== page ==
Universal Robots
Universal Robots in Action

Popular Robots are Dangerously Easy to Hack, Researchers Say

Aug. 22, 2017
New study shows that vulnerabilities could allow the robots to be turned into surveillance devices, surreptitiously spying on their owners, or allow them to be hijacked and used to physically harm people or damage property.

Some of the most popular industrial and consumer robots are dangerously easy to hack and could be turned into bugging devices or weapons, IOActive Inc. said.

The Seattle-based cybersecurity firm found major security flaws in industrial models sold by Universal Robots, a division of U.S. technology company Teradyne Inc. It also cited issues with consumer robots Pepper and NAO, which are manufactured by Japan’s Softbank Group Corp., and the Alpha 1 and Alpha 2 made by China-based UBTech Robotics.

These vulnerabilities could allow the robots to be turned into surveillance devices, surreptitiously spying on their owners, or let them to be hijacked and used to physically harm people or damage property, the researchers wrote in a report released on August 22.

Universal Robots’s devices are designed to work directly alongside humans without being confined to a cage for safety, as with many other industrial models. But IOActive was able to remotely hack the software that controls the robot and disable key safety features. This could result in them being programmed to injure the humans around them.

This is particularly worrying, IOActive said, because these machines are large enough and have enough power that “even running at low speeds, their force is more than sufficient to cause a skull fracture.”

With the robots intended for home use – SoftBank’s Pepper and NAO  – IOActive found that cyberattackers could use them to record audio and video and secretly transmit this data to an external server. UBTech’s Alpha series home robots did not encrypt sensitive information they captured before storing or transmitting it, opening an avenue for cybercriminals to potentially steal important personal information, IOActive said.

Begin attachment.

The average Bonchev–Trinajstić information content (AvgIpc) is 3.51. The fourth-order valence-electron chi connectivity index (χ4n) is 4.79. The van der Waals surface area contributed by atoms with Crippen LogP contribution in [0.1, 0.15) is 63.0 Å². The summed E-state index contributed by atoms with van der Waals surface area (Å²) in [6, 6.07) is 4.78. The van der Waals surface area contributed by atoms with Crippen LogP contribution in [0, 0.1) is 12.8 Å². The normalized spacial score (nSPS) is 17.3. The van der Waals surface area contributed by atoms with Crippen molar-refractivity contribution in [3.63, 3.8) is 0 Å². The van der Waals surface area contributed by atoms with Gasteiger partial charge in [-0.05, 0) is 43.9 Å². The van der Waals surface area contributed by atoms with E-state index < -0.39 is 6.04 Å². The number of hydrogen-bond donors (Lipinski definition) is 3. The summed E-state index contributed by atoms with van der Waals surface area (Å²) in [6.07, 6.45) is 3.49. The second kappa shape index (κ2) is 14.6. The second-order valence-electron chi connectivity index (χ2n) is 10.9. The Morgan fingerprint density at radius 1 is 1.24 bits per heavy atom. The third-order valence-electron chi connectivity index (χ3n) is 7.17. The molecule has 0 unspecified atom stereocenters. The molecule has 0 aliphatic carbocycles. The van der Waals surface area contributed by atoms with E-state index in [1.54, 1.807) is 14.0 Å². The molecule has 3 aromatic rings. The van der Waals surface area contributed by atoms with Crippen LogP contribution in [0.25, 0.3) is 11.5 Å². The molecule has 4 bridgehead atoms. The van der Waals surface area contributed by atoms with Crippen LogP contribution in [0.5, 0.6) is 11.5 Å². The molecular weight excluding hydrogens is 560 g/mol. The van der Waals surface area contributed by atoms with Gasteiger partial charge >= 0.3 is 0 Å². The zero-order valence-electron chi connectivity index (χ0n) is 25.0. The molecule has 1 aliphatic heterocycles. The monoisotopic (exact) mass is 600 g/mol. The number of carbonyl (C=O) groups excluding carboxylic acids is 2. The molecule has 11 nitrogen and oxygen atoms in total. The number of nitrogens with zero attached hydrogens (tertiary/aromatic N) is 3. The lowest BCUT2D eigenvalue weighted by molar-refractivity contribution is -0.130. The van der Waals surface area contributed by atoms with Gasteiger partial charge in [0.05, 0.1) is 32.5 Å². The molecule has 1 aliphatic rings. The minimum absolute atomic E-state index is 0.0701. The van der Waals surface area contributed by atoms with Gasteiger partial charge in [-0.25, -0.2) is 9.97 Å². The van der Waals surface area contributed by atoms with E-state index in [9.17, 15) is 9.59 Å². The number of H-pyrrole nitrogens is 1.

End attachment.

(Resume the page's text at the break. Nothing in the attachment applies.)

As with the Universal Robots machines, these home robots could also be made to carry out physical attacks. Although they are much less powerful than the industrial models from Universal Robots, IOActive released a video of a test in which an otherwise cute NAO robot suddenly begins laughing in an evil and maniacal way and uses a screwdriver to repeatedly stab a tomato. While the video is clearly intended to be humorous, IOActive’s researchers said it had a serious intent: one could imagine the robot potentially launching a similar attack against an infant, toddler or pet.

“If we know about these vulnerabilities, chances are that we’re not the only ones,” Lucas Apa, principal security consultant at IOActive, wrote in an e-mail.

Universal Robots spokesman Thomas Stensbol said the company was aware of IOActive's report. “We have a constant focus on our product improvement and industrial hardening for the sake of our customers,” he wrote in an e-mailed statement. “This includes monitoring any potential vulnerability, not just cyber-security." He said the company's products "undergo rigorous safety certification.”

SoftBank spokesman Vincent Samuel said the company would provide a response to IOActive’s report but it had not done so as of press time. UBTech didn’t respond to requests to comment on IOActive’s findings.

Apa said that SoftBank had told IOActive that it planned to issue patches to address security flaws the researchers found, but that no fixes had been released yet.

IOActive issued an initial report highlighting many of these vulnerabilities in March but withheld the specific techniques used to hack into the software that controls the robots in order to give manufacturers time to fix flaws. On August 22, the cybersecurity firm made technical details of the hacks public.

“We contacted all the vendors in January but sadly there’s little to suggest that the 50-plus vulnerabilities we demonstrated have been fixed,” Apa said. “Most vendors were not forthcoming when we contacted them in private, so going public was the only option left available to us.”

Apa said the intent was to make the public aware of the risks and prod the manufacturers to fix the security flaws.

He said IOActive wanted to highlight the need for robotics companies to think about cybersecurity at every stage of their design process. “These are early days for the robotics industry, but as it grows, we want to make sure it has a more secure future,” he said.

By Jeremy Kahn

About the Author


Licensed content from Bloomberg, copyright 2016.

Sponsored Recommendations

Voice your opinion!

To join the conversation, and become an exclusive member of IndustryWeek, create an account today!